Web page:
Try small and local lenders
However, financing may be a bit harder to find if you're not the general contractor. You might have better luck with a community bank or credit union, though you should be ready to produce an itemized cost analysis. Lucky for you, you already have experience with construction-estimating software, no doubt. Alternatively, some of the contractors that build shell single-family homes offer their own financing. To get the loan, you will also probably need a builder's risk insurance policy that indemnifies you against damage to the house while it's under construction. More expense!
Saving money on materials
If you're not a contractor, I might add, don't expect big price breaks on materials. But be on the lookout for the occasional building-material auction for a chance at serious discounts on components such as molding, flooring, vanity sinks, decking, fireplace units, vinyl siding, doors, windows, etc. Alternatively, a few of your local building-supply stores may have quality windows and other materials sitting around due to miscasting or discontinued roof shingles and the like.
Don't expect big savings
If you're looking for direct and loving control over your eventual homestead by doing this, that's one thing. But don't expect overall costs to be cut drastically, as the shell builders you interview (at least three) will gladly inform you. That's because the biggest home-construction expenses are the cumulative upfront ones that include, though aren't limited to, permits, planning, excavation, grading, backfill, sod and seed, foundation and driveway construction, sheathing, plumbing, wiring/electrical, not to mention the physical shell itself.
If you two betrothed "kids" aren't married to this whole idea, consider buying a classic fixer-upper instead where you can also exercise your vast, collective creative skills and have a dry, habitable workspace from the get-go.
Otherwise, gird yourselves. Good luck!
There are thousands of incomplete homes dotting this post-recession landscape, and some of them present rare opportunities to get a lot of home for a little money. Others, on the other hand, are potential money pits fraught with headaches and hidden liabilities. Finding the right professionals to make those determinations is essential.
First, though, let's address the financing. Yes, there are funding mechanisms for this type of purchase, including the Fannie Mae HomeStyle loan, plus other custom programs. However, banks are much less apt to participate if they believe they'll have trouble selling the place should you default, so they may balk if the home you're targeting is less than 80 percent finished. They'll typically want to see that the walls and roof are complete, the house's entire downstairs area is finished or near finished, and the brunt of the landscaping is done.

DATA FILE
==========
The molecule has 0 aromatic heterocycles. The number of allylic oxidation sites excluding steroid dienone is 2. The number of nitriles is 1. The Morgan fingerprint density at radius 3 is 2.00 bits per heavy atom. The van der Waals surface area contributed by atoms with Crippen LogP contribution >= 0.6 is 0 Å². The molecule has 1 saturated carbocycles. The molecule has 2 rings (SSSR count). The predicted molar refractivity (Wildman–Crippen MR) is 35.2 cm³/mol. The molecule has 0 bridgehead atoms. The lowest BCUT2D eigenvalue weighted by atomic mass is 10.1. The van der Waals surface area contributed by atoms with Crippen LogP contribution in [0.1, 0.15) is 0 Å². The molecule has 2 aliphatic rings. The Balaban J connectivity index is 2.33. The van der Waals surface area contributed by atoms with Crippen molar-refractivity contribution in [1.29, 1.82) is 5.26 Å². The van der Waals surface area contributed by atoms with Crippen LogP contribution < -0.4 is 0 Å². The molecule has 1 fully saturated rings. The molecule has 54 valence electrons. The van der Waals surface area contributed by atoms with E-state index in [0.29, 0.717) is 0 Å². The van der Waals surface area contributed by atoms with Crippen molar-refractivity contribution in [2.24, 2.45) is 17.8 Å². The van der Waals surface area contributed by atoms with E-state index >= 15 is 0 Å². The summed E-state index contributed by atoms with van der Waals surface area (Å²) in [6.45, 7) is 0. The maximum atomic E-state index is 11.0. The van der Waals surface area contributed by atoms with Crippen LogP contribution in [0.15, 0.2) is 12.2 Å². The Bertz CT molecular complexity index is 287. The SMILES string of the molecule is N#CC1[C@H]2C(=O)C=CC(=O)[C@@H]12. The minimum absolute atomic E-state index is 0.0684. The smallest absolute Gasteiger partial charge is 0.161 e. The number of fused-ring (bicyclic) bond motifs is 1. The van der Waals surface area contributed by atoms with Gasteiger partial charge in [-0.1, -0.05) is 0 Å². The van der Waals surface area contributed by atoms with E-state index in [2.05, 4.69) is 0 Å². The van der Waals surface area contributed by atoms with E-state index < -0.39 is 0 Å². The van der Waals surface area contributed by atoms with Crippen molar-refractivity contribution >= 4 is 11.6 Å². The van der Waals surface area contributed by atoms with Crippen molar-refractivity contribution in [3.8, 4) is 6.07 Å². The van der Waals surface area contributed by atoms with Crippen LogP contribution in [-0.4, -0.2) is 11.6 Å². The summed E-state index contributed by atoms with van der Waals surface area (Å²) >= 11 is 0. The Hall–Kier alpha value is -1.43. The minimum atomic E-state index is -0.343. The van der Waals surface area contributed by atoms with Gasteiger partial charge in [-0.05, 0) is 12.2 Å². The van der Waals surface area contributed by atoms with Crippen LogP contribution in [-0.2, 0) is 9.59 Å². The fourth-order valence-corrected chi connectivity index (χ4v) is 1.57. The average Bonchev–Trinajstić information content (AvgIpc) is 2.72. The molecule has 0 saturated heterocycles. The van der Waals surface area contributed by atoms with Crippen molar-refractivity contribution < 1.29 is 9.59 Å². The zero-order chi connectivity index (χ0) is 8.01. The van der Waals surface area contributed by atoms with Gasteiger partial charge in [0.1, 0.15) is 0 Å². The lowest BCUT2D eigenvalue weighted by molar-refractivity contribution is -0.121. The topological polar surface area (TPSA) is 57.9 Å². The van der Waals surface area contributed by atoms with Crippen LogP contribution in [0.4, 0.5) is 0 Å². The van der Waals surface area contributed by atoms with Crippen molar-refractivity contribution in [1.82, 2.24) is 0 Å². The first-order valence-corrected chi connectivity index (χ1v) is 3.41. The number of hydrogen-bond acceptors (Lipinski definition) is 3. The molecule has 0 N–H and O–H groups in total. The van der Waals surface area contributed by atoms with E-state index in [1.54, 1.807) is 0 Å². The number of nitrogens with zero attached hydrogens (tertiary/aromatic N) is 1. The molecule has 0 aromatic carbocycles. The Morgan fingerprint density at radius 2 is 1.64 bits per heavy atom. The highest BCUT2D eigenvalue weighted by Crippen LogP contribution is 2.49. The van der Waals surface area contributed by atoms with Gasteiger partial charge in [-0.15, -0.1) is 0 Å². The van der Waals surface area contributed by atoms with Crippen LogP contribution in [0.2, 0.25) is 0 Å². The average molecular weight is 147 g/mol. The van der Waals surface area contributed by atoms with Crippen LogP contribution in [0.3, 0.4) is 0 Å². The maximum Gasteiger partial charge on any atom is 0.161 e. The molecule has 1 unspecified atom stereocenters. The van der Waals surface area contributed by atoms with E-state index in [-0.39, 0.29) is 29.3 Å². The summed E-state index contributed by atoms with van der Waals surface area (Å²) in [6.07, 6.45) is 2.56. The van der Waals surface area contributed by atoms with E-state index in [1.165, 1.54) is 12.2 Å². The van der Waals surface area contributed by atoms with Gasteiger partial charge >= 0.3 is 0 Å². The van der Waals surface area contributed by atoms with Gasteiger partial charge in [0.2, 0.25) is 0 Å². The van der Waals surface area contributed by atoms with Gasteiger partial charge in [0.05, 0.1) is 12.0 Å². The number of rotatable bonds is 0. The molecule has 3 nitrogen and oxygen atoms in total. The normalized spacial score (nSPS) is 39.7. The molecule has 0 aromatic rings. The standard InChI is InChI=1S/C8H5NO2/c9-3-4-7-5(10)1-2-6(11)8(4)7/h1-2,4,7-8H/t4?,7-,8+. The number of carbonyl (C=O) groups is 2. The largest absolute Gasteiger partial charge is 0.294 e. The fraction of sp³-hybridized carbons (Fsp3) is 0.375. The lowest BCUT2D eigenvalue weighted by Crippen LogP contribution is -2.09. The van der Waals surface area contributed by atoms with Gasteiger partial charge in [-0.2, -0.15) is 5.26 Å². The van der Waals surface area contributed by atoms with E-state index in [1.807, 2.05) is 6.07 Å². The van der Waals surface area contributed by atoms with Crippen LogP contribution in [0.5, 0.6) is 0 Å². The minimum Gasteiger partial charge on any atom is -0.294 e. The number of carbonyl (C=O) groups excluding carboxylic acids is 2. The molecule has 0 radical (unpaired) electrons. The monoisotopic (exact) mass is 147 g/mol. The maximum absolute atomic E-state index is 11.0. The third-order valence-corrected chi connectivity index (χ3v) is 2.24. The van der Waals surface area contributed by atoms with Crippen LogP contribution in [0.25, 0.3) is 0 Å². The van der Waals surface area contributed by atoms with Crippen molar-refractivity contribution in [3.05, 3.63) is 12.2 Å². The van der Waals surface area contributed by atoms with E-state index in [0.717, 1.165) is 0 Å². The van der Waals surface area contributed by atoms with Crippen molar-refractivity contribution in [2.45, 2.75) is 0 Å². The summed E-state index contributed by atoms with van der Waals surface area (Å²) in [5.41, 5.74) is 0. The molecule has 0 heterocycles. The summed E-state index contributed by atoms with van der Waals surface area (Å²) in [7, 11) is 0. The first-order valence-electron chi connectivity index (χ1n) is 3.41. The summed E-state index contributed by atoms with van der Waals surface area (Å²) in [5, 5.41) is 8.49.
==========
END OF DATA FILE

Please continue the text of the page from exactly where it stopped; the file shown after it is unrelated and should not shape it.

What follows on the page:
The funding mechanisms of these programs are a little different than traditional loans. You, in essence, borrow more than the property's purchase price, though the excess bucks don't go directly to you. Instead, they go into an escrow account and are disbursed as materials are purchased and work is completed -- much like a line of credit. Once the house is complete, these loans usually can be converted into traditional ones (30-year fixed, etc.). If you have trouble finding a large national bank to participate, try a community bank.
Another option is to find a general contractor to buy the unfinished house by taking out a construction loan on your behalf and then sell it to you on completion. This requires an airtight contract between the contractor and you. With a relatively minimal amount of work remaining on the house, this is probably not the best way to go for you.
Some of the concerns of buying an unfinished house are liabilities that may have been incurred by the previous owner. Make sure there are not any liens -- mechanics liens, liability claims, past-due property taxes, etc. -- against the property, as is often the case with unfinished properties. The only way to be sure of that is to have a title search performed by a title company.
You will also need an established contractor or a home inspector (or both) to tour the place to give estimates of all work that needs to be done. These folks can determine if the former contractors cut corners or exposed portions of the unfinished home to the elements, making it susceptible to mold, leaks or other problems. They can also tell you if the previously completed work stands up to today's codes. You may well find that there's more than your estimated $30,000 worth of work still needed!
By the way, you should pay a lot less for the home than what other buyers paid for similar new-build homes three or four years ago. As you no doubt know, the market has been substantially repriced since then. So don't be afraid to negotiate a rock-bottom price. This is distressed real estate and you have much more leverage here than does the seller.